The church's general secretary, Faulalo Leti, said its General Conference had opted to support the law.
Reverend Leti said the church understands the taxes will be used to develop Samoa, something Methodists support.
He said some Methodist ministers had registered to pay tax before their General Conference made this decision.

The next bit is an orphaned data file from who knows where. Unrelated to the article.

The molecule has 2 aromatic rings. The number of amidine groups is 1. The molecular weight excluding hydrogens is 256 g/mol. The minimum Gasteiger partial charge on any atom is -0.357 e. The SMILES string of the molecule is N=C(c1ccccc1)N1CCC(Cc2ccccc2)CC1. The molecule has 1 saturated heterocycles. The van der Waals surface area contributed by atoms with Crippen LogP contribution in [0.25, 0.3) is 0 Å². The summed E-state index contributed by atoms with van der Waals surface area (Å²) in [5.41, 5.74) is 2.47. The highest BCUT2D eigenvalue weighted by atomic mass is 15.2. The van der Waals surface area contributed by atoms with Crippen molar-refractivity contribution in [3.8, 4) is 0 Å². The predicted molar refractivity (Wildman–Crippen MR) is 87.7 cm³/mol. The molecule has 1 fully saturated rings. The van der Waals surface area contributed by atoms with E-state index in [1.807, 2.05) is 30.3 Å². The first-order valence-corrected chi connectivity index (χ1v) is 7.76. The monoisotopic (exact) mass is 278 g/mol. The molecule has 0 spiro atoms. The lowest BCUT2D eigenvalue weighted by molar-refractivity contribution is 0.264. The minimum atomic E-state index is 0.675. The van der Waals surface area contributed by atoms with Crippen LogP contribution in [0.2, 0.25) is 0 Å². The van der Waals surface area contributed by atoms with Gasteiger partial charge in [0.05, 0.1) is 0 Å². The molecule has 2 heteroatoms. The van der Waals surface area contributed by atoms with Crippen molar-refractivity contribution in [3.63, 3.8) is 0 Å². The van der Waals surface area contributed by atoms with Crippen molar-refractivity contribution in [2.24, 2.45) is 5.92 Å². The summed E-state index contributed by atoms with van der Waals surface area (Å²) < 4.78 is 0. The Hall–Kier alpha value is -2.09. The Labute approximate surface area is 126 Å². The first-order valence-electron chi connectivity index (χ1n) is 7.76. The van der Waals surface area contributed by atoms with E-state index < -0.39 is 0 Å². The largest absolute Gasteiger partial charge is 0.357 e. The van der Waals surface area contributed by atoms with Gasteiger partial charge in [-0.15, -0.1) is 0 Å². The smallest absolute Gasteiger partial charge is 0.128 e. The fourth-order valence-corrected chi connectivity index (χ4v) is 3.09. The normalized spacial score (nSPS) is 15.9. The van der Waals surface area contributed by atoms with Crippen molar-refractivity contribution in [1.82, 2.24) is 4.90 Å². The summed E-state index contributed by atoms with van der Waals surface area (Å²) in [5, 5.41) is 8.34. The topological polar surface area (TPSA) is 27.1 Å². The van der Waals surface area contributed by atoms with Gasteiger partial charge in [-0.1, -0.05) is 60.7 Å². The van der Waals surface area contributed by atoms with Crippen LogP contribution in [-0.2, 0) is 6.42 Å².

Meanwhile, the deadline for registering to pay tax has been extended until the end of the month as pastors from the Congregational Christian Church continue to say they will not pay.
The church says its ministers' incomes come from donations and that paying tax is an affront to their faith.
Samoan prime minster Tuilaepa Sailele Malielegaoi has reiterated that church minister's assets will be seized and their bank accounts frozen if they refuse to pay.